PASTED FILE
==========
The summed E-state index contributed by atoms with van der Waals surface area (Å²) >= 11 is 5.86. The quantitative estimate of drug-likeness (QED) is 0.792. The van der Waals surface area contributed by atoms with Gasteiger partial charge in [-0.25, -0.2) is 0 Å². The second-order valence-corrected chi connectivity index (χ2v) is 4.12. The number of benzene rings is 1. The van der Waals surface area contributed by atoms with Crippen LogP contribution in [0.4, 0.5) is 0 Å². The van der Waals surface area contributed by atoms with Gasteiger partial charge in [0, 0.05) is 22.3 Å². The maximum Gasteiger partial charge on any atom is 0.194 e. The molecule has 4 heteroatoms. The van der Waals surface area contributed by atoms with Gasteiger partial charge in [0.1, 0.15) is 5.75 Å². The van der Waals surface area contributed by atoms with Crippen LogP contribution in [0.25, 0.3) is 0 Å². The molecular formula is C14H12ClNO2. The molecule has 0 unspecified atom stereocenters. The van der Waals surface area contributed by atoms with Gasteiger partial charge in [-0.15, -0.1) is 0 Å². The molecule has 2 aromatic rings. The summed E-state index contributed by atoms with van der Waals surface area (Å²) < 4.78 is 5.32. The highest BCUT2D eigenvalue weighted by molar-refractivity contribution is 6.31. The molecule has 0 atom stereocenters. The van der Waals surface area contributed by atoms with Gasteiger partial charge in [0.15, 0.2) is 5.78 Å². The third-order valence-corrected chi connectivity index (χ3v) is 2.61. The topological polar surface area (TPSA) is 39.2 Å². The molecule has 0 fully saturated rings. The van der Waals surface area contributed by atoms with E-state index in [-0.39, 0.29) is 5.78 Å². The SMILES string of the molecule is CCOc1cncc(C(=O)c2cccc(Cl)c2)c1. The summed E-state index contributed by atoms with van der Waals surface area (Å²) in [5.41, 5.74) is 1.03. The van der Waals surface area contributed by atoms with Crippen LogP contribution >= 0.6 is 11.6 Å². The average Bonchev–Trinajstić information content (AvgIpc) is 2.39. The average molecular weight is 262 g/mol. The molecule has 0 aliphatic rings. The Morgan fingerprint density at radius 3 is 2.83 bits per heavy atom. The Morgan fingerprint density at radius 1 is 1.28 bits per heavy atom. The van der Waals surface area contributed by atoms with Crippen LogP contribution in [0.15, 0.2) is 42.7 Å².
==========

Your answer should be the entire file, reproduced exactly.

The summed E-state index contributed by atoms with van der Waals surface area (Å²) >= 11 is 5.86. The quantitative estimate of drug-likeness (QED) is 0.792. The van der Waals surface area contributed by atoms with Gasteiger partial charge in [-0.25, -0.2) is 0 Å². The second-order valence-corrected chi connectivity index (χ2v) is 4.12. The number of benzene rings is 1. The van der Waals surface area contributed by atoms with Crippen LogP contribution in [0.4, 0.5) is 0 Å². The van der Waals surface area contributed by atoms with Gasteiger partial charge in [0, 0.05) is 22.3 Å². The maximum Gasteiger partial charge on any atom is 0.194 e. The molecule has 4 heteroatoms. The van der Waals surface area contributed by atoms with Gasteiger partial charge in [0.1, 0.15) is 5.75 Å². The van der Waals surface area contributed by atoms with Crippen LogP contribution in [0.25, 0.3) is 0 Å². The molecular formula is C14H12ClNO2. The molecule has 0 unspecified atom stereocenters. The van der Waals surface area contributed by atoms with Gasteiger partial charge in [-0.15, -0.1) is 0 Å². The molecule has 2 aromatic rings. The summed E-state index contributed by atoms with van der Waals surface area (Å²) < 4.78 is 5.32. The highest BCUT2D eigenvalue weighted by molar-refractivity contribution is 6.31. The molecule has 0 atom stereocenters. The van der Waals surface area contributed by atoms with Gasteiger partial charge in [0.15, 0.2) is 5.78 Å². The third-order valence-corrected chi connectivity index (χ3v) is 2.61. The topological polar surface area (TPSA) is 39.2 Å². The molecule has 0 fully saturated rings. The van der Waals surface area contributed by atoms with E-state index in [-0.39, 0.29) is 5.78 Å². The SMILES string of the molecule is CCOc1cncc(C(=O)c2cccc(Cl)c2)c1. The summed E-state index contributed by atoms with van der Waals surface area (Å²) in [5.41, 5.74) is 1.03. The van der Waals surface area contributed by atoms with Crippen LogP contribution >= 0.6 is 11.6 Å². The average Bonchev–Trinajstić information content (AvgIpc) is 2.39. The average molecular weight is 262 g/mol. The molecule has 0 aliphatic rings. The Morgan fingerprint density at radius 3 is 2.83 bits per heavy atom. The Morgan fingerprint density at radius 1 is 1.28 bits per heavy atom. The van der Waals surface area contributed by atoms with Crippen LogP contribution in [0.15, 0.2) is 42.7 Å².